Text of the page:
His sister Susan is no stranger to musical theatre, having played leading roles in the West End and on tour since winning Grease is the Word.
Now big brother Brian is getting in on the act.
McFadden senior is heading for the ECHO arena later this month, appearing as the Sung Thoughts of the Journalist in Jeff Wayne’s The War of the Worlds.
But while this may be a departure for the Westlife singer, it’s not, it appears, his first experience of big stage spectaculars.
“I did all kinds of kids’ productions, and stuff like Grease,” he reveals of his time as a young member of Dublin’s Billie Barry Stage School.
“And I also did some big productions, things like the Wizard of Oz, which was a nine or 10 month run in the Olympia Theatre in Dublin.
“But I haven’t been in a musical since I was 13 or 14, so this will be my first time doing any sort of ensemble work since then.”
And it’s quite an ensemble that show mastermind Jeff Wayne has drawn together for what he has declared to be the final arena tour for the all-singing, all-fire breathing stage version of H G Wells’ sci-fi classic.
The cast includes Jason Donovan as Parson Nathaniels, Les Mis’ Carrie Hope Fletcher as his wife Bess, and X Factor’s Shayne Ward and Joseph Whelan as the Artilleryman and Voice of Humanity respectively.
Wells also features in this final tour, ‘appearing’ in three scenes, aged 33, 53 and 79 – spanning the end of the 19th century and two world wars.
Then there’s a new face too as the hologram, a role originally played by the late Richard Burton.
“Even the hologram is Liam Neeson!” Brian laughs. “You don’t want to mess it up in front of him.”
Conductor and composer Jeff Wayne’s War of the Worlds has its origins in a double album first released in 1978, going on to sell more than 15 million records and topping the charts in 11 countries as well as spawning two hit singles including Forever Autumn.
The first arena tour took place in 2006, with Justin Hayward reprising his original role as the Sung Thoughts of the Journalist, who gets to perform the song. Brian steps into his shoes – and those of Marti Pellow who played the role on tour two years ago.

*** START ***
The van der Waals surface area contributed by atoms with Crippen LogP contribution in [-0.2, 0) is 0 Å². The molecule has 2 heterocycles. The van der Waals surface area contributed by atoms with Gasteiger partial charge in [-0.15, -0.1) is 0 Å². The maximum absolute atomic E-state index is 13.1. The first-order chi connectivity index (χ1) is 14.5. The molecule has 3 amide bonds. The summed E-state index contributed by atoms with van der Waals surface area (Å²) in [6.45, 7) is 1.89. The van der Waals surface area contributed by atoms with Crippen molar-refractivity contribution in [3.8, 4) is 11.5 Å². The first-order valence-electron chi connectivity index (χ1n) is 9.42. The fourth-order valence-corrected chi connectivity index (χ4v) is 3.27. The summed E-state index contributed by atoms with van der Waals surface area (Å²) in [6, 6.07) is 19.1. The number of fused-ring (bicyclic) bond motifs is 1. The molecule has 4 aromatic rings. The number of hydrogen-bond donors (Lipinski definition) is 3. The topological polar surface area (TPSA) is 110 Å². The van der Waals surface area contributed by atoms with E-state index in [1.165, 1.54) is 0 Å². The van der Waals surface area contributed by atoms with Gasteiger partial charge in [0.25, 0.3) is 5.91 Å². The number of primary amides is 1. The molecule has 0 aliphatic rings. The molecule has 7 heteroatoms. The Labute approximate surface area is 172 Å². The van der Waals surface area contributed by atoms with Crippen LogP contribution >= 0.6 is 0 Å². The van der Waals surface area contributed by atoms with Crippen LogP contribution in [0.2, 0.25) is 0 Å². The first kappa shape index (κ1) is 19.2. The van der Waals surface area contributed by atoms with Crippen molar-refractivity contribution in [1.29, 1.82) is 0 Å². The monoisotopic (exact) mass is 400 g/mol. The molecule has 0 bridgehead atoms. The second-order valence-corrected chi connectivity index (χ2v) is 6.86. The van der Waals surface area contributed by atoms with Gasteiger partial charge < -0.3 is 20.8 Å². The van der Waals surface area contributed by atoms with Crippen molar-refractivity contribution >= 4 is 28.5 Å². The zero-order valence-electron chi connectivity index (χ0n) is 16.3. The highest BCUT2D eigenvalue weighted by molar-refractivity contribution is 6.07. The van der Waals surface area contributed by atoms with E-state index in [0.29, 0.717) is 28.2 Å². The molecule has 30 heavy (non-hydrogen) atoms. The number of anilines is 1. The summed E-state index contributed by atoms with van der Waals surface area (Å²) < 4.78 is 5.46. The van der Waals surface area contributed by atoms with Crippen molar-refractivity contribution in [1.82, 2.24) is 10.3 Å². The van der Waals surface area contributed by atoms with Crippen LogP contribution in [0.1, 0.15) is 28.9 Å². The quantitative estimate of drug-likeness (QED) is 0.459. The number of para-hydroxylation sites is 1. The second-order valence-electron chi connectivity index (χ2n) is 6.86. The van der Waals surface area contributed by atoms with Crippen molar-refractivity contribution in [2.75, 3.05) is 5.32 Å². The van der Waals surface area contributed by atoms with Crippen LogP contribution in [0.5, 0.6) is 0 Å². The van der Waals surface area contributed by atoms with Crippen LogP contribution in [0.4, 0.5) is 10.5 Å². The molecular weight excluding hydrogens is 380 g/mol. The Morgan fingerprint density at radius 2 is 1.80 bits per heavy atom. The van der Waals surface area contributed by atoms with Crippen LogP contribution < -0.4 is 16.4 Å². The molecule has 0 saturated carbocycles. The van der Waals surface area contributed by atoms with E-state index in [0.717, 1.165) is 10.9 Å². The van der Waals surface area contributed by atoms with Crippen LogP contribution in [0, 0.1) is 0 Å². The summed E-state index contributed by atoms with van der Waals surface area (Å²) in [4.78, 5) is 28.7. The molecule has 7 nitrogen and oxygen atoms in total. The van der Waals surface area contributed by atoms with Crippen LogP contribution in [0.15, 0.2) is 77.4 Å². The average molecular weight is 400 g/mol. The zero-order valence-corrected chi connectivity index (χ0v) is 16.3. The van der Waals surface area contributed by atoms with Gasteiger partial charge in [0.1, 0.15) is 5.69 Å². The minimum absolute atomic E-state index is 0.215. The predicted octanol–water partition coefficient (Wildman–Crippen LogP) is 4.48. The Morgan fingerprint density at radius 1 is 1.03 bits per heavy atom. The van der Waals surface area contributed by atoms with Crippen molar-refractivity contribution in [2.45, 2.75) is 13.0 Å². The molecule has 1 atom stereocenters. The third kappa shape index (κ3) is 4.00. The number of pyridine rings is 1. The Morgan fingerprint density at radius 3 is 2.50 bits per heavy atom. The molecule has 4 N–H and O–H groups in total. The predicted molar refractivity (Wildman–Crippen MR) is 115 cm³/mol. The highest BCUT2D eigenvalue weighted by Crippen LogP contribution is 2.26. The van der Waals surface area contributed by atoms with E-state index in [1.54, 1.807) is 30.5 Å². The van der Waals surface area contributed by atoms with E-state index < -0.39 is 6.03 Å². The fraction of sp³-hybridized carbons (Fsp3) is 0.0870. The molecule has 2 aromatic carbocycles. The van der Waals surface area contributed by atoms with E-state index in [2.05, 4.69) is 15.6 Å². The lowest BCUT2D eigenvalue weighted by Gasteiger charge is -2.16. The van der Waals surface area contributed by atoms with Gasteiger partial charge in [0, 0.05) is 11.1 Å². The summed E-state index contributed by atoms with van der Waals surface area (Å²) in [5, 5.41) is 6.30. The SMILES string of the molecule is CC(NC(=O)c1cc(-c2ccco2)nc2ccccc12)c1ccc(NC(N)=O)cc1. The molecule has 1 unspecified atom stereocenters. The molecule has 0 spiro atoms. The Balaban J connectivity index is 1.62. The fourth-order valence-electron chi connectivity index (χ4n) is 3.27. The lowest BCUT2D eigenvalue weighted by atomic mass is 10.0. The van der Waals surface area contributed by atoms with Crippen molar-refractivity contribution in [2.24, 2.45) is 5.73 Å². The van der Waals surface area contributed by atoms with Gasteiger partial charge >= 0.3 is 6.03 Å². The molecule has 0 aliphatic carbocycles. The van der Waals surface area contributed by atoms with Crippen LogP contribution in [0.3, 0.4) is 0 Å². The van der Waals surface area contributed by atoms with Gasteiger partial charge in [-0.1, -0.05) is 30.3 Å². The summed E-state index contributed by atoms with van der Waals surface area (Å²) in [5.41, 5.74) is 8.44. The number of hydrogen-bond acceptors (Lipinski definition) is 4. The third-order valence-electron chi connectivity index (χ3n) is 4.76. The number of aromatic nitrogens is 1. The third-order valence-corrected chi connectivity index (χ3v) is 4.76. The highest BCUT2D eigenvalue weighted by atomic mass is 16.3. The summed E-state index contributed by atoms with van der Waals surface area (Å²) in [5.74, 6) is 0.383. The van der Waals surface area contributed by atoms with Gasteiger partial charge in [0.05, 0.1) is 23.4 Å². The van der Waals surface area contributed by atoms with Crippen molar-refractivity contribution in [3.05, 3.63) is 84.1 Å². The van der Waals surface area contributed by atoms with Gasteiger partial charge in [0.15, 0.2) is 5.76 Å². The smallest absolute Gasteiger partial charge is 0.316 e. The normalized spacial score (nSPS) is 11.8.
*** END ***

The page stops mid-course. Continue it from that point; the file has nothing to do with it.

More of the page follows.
“Forever Autumn is an incredible song,” says Brian, “it’s one of my favourites. I’ve never seen the show live, only on DVD, but I’ve heard the song on the radio before of course because it’s been released by a few people. So I’m really delighted to be singing that song.”
There won’t, however, be much chance to put his own stamp on it.
“This is Jeff’s baby,” points out the 34-year-old. “Normally when you sing a song you can put your own spin on it.
“But these are iconic songs, and you have to keep them true to how they’ve been in the musical for the past however many years.
“A lot of the die-hard fans might lose their temper if I change it!”
It’s all a far cry from the control that comes with being part of one of the most successful boy bands of all time, as well as running your own solo career.
Perhaps it could be a new direction for the dad-of-two (and former Mr Kerry Katona of course) who has also started to forge a presenting career alongside his musical one.
It would certainly be a nod back to the young Brian’s time as member of Ireland’s most famous stage school, which celebrates its half-century this year. “I don’t know,” he says doubtfully. “This is a one-off for me. I’ve just got to see how it goes, and see if I enjoy it.
“It’s definitely not the jazz hands part of the musicals’ business!”
That’s true. No one has attempted to make a jazz hands version of H G Wells’ apocalyptic vision.
“It’s pretty much the original science fiction story,” Brian adds. “And the genre hasn’t really changed that much, has it?”
Jeff Wayne’s The War of the Worlds is at the ECHO arena on November 28.